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Native children leave the Chief Matthews School by bus in Old Masset October 3, 2012 where they take Haida language class.

John Lehmann/The Globe and Mail

Ottawa and first nations leaders need to work harder to bring about meaningful reform in aboriginal education.

Refusing to collaborate is not an option. Aboriginal leaders should put the interests of children first and set aside historic grievances – including the legacy of residential schooling – and their mistrust of the federal government. For its part, the Harper government should consult the Assembly of First Nations (AFN) before introducing new native education legislation and turn the historic 2008 apology for residential schooling into an act of reconciliation.

Otherwise, native children, who have suffered for years with mouldy classrooms, inexperienced teachers and libraries without books or computers, will continue to lose out. The high-school drop-out rate for first nations people living on reserve is 58 per cent. Suicide rates are higher than average, and so is unemployment and substance abuse later in life. Fixing the educational system gives hope to the next generation – and the chance to succeed.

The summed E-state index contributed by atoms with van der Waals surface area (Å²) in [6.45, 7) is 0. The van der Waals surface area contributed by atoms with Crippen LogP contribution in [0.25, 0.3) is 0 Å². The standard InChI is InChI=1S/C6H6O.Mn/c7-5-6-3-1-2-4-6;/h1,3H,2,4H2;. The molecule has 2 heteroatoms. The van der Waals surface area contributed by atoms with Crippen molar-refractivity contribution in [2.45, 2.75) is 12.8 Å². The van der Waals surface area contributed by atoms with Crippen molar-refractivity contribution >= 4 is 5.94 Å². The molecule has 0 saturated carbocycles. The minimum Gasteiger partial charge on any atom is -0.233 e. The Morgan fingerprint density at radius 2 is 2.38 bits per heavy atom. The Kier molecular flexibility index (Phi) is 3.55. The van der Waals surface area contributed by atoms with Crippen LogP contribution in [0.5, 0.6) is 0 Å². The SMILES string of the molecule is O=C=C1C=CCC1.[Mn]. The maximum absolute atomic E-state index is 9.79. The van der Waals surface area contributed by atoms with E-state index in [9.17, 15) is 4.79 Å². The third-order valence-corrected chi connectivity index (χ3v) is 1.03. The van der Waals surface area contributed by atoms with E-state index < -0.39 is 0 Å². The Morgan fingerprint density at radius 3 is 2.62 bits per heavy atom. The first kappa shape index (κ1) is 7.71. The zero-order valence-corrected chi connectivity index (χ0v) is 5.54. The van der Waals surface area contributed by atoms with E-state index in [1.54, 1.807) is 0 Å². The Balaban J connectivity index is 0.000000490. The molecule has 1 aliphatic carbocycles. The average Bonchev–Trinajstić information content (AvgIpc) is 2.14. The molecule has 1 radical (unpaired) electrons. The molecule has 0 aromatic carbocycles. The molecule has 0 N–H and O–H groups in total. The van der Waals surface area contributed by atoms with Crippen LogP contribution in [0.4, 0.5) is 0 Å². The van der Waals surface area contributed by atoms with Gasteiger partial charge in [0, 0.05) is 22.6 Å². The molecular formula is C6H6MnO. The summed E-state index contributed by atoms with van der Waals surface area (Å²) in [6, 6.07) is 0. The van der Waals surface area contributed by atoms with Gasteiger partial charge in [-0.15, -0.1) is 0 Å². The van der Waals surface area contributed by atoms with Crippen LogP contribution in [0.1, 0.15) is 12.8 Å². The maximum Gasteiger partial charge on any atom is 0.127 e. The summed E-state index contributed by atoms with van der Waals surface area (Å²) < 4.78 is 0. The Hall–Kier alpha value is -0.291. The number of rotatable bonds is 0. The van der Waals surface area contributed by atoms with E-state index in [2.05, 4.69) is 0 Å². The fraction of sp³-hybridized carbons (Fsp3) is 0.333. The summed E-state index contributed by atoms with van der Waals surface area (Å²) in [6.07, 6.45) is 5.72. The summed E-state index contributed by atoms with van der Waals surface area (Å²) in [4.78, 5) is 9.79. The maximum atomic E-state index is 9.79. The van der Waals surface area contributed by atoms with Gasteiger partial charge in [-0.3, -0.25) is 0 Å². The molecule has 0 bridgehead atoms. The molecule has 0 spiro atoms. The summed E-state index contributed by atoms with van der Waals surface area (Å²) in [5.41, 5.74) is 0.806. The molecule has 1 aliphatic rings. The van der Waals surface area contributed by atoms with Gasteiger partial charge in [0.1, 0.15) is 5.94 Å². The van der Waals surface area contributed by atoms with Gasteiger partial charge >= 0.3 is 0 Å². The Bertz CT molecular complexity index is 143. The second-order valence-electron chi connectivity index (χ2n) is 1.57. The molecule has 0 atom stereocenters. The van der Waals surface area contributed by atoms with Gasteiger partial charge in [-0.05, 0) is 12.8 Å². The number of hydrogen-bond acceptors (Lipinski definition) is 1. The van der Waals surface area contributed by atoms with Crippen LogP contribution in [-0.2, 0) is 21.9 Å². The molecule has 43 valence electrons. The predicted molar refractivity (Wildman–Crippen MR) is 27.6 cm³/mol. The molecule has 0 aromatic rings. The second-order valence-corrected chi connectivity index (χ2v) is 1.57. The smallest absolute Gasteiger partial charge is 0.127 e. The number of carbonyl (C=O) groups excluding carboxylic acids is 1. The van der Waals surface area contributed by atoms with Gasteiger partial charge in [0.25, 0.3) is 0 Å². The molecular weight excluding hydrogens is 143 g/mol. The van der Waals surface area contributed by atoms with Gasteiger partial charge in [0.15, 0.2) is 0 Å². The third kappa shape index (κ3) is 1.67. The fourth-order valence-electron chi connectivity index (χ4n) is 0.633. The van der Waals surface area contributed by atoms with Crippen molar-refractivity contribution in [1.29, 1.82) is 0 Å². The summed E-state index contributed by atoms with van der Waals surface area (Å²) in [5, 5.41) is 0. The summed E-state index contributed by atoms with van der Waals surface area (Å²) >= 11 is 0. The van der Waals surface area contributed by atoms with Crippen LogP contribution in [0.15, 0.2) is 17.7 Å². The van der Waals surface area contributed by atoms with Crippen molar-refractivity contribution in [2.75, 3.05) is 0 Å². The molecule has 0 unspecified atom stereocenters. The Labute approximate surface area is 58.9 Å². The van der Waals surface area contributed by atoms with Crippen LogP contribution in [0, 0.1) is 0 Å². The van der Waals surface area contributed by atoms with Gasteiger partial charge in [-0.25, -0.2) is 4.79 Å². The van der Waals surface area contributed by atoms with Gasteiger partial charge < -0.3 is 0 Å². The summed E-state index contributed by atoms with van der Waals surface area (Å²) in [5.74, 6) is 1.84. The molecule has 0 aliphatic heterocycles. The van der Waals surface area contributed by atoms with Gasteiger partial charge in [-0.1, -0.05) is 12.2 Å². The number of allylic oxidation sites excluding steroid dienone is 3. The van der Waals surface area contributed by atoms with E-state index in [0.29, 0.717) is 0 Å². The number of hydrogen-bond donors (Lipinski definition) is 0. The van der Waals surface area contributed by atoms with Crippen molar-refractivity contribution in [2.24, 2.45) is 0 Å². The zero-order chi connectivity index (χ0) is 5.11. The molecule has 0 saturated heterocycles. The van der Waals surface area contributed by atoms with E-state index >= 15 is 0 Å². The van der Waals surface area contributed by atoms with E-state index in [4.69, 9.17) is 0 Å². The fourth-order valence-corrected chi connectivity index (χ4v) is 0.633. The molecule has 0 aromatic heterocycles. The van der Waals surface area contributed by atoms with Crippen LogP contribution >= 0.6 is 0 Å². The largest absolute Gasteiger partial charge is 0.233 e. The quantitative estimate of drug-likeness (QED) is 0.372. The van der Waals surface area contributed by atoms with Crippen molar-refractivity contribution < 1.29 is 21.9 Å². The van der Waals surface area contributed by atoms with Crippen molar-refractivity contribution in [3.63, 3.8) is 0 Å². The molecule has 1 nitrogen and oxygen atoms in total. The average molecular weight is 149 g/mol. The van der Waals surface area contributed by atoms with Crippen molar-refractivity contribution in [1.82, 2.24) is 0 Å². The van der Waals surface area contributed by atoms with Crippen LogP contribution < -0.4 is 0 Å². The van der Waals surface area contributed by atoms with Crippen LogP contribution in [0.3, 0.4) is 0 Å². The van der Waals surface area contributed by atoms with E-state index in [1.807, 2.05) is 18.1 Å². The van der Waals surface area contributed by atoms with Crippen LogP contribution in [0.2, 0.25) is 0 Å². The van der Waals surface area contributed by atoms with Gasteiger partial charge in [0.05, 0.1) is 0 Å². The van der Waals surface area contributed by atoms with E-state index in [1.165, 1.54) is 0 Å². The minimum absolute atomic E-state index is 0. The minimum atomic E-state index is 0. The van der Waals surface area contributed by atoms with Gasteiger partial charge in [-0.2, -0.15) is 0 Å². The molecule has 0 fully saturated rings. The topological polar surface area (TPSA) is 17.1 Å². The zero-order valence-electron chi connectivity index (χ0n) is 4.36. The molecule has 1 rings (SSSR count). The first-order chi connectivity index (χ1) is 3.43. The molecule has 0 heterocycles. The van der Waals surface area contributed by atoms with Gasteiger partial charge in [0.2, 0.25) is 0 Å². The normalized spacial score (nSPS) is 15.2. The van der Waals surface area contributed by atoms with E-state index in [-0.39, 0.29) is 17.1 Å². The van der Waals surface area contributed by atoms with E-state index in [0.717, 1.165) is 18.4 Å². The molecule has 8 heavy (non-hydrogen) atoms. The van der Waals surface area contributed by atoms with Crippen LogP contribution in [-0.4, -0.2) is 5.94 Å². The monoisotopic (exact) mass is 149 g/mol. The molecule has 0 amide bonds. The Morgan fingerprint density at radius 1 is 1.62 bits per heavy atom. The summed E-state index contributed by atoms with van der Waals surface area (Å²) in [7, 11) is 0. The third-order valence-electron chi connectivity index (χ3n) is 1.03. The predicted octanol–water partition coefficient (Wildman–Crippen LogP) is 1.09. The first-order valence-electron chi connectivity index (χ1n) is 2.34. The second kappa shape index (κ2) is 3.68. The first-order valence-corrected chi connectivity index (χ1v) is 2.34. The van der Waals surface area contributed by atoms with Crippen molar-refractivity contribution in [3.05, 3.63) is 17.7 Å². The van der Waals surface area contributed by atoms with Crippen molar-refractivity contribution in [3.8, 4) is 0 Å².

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The chiefs surely have these same goals in mind for their people. And yet they have ultimately withdrawn their support from the federal government's new act, complaining that they have been excluded from the process.

The bill is expected to create a new system of native school boards that would be properly funded and would follow provincial curricula but also integrate aboriginal culture and languages and bring greater transparency to the way schools are run. These ideas come from a task force that was co-sponsored by the AFN and Ottawa.

"We had hoped that by placing the child at the centre we could break out of the old way of doing things," said Scott Haldane, president of YMCA Canada, who chaired the task force. "Each party has reasons for their positions, but they cannot move forward if they remain so entrenched."

Children living on reserves need better literacy and numeracy programs, special education classes, committed, experienced teachers and an education system that is accountable. These changes are crucial to their progress – and to the country's.

The conversation between the Harper government and the AFN must not end here. Both sides should show a greater willingness to compromise and to create the schools that children living on reserves deserve.

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